Cybersecurity: “A Long Way Since September 11”
In a letter to the editor this morning in the Washington Post, Philip Reitinger, deputy undersecretary for national protection and programs at the Department of Homeland Security, pointed out that “Cybersecurity has come a long way since September 11.”
Reitinger’s comments come as rebuttal to DHS Inspector General Richard Skinner’s announcement last week that the Department was experiencing shortfalls in the cybersecurity office, the US-CERT.
While Reitinger may be right that the US has made cybersecurity strides over the past nine years, it seems cybersecurity has also picked up momentum over the past few days.
According to The Hill, the Senate Committee on Homeland Security and Governmental Affairs yesterday moved to approve Sens. Lieberman, Collins and Carper’s comprehensive cybersecurity bill, The Protecting Cyberspace as a National Asset Act. That is, after the much debated “kill switch” portion of the bill was amended “to limit the president’s authority in the event of a cyber emergency.”
Of the “kill switch” concept, Sen. Collins noted, “It’s been frustrating to read some of the misrepresentations of our bill in the cybersphere… I believe the substitute amendment we’re offering strengthens those protections even more.” The bill now heads to the floor for a full-Senate vote.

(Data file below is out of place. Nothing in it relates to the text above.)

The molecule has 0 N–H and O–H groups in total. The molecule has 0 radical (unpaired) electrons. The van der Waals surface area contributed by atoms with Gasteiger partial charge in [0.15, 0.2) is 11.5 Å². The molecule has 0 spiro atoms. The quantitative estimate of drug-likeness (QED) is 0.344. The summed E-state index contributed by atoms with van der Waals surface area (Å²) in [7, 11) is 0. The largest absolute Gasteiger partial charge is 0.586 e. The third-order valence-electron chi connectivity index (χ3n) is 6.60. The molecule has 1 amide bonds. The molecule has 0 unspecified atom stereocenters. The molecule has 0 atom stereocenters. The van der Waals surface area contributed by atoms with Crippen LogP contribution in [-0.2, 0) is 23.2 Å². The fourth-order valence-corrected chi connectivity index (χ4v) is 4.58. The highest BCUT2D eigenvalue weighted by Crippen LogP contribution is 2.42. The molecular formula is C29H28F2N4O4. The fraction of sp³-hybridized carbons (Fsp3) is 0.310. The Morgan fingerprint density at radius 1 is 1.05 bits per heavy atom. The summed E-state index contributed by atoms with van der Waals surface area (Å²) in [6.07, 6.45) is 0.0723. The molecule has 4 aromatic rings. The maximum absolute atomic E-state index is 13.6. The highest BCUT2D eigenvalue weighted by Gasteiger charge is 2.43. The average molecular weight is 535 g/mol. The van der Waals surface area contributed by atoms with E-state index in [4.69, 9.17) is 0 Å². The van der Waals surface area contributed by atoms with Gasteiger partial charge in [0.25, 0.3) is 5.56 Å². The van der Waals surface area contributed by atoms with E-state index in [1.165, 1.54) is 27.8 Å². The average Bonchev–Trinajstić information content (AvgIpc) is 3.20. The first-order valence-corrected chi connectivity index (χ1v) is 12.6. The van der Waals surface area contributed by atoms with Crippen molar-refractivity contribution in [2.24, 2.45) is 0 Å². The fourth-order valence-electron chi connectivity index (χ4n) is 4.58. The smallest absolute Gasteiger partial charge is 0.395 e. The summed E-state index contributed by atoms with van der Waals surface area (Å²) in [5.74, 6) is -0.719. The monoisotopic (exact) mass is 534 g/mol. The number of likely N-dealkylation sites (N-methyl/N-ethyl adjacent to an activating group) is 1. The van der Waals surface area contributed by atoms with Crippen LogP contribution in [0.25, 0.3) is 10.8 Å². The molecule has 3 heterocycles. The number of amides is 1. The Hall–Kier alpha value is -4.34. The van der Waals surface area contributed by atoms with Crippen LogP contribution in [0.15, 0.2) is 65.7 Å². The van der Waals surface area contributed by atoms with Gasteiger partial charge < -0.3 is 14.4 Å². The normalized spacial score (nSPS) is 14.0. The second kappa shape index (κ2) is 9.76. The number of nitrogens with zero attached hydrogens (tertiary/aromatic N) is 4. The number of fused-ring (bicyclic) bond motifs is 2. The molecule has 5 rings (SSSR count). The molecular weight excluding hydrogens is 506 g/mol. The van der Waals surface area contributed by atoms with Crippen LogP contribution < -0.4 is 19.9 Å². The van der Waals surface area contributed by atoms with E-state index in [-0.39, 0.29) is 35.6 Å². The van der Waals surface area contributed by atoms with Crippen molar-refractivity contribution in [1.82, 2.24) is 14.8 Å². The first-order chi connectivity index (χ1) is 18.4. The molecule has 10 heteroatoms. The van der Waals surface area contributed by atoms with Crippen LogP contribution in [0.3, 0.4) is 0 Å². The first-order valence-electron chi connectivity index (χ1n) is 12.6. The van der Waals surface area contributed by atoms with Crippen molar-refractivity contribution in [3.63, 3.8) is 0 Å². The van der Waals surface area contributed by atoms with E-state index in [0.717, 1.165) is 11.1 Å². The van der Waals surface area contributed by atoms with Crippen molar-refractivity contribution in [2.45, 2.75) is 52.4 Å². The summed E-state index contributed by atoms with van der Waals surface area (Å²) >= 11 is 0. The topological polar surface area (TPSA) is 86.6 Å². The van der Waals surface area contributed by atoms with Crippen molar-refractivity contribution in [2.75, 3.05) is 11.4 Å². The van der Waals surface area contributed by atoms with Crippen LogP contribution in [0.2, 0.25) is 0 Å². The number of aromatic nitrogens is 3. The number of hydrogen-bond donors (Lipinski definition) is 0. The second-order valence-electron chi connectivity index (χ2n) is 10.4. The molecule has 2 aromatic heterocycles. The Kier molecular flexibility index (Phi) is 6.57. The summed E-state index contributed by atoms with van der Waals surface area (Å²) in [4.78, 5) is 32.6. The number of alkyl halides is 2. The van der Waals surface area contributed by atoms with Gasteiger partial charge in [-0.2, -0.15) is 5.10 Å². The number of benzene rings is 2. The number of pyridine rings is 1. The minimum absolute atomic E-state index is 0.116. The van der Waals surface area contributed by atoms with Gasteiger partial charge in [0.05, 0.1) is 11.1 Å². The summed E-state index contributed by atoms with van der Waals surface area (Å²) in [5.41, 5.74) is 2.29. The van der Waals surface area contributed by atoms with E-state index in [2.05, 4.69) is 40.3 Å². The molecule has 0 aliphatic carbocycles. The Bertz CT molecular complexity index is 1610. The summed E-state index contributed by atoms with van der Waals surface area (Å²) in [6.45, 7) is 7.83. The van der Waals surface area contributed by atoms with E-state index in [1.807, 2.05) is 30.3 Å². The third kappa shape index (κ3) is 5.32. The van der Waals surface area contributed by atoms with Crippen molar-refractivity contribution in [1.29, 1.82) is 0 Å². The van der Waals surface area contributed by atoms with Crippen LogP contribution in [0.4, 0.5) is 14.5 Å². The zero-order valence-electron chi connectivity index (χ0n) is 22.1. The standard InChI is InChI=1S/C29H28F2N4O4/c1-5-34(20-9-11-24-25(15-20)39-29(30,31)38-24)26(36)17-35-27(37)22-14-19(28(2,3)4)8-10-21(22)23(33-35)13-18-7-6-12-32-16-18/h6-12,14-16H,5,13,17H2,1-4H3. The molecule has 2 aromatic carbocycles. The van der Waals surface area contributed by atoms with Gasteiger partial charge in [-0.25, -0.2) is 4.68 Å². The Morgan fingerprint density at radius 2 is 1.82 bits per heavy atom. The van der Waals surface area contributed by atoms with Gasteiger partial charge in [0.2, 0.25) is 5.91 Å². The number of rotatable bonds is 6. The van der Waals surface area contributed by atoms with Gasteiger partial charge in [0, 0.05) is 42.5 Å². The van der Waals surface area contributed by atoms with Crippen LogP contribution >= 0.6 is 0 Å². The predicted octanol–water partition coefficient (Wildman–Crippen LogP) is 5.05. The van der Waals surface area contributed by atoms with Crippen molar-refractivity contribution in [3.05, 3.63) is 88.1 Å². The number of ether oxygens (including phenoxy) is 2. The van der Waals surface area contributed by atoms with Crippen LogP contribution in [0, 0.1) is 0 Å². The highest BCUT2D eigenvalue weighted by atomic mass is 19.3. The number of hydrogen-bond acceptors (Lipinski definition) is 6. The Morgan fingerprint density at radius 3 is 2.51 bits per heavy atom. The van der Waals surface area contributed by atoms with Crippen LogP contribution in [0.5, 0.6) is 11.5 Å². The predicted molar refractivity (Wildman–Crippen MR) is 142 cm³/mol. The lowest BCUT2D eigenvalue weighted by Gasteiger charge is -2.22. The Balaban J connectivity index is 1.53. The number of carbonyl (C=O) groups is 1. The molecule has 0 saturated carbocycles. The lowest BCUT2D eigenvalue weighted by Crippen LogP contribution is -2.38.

Down the Hill, over on Pennsylvania Avenue, the White House is expected today to release a new draft of its National Strategy for Trusted Identities in Cyberspace, a plan intended to establish authentication and identity for Internet transactions.
And as we wait to see what will be rolled out in the new Strategy later today, Information Week’s Mathew Schwartz reports, “Simply issuing a Web-friendly biometric identification card to everyone in the country, of course, wouldn’t necessarily make anyone or anything more secure, including online transactions.”
Additional cybersecurity news follows…
Cybersecurity debate: No more secrets. Then what? (Huffington Post)
General Wesley Clark says cyber attacks can be prevented (Defense Pro)
Cybersecurity has to be enhanced all around the world (Estonia Free Press)
A look at the smart grid cybersecurity market (eSecurity Planet)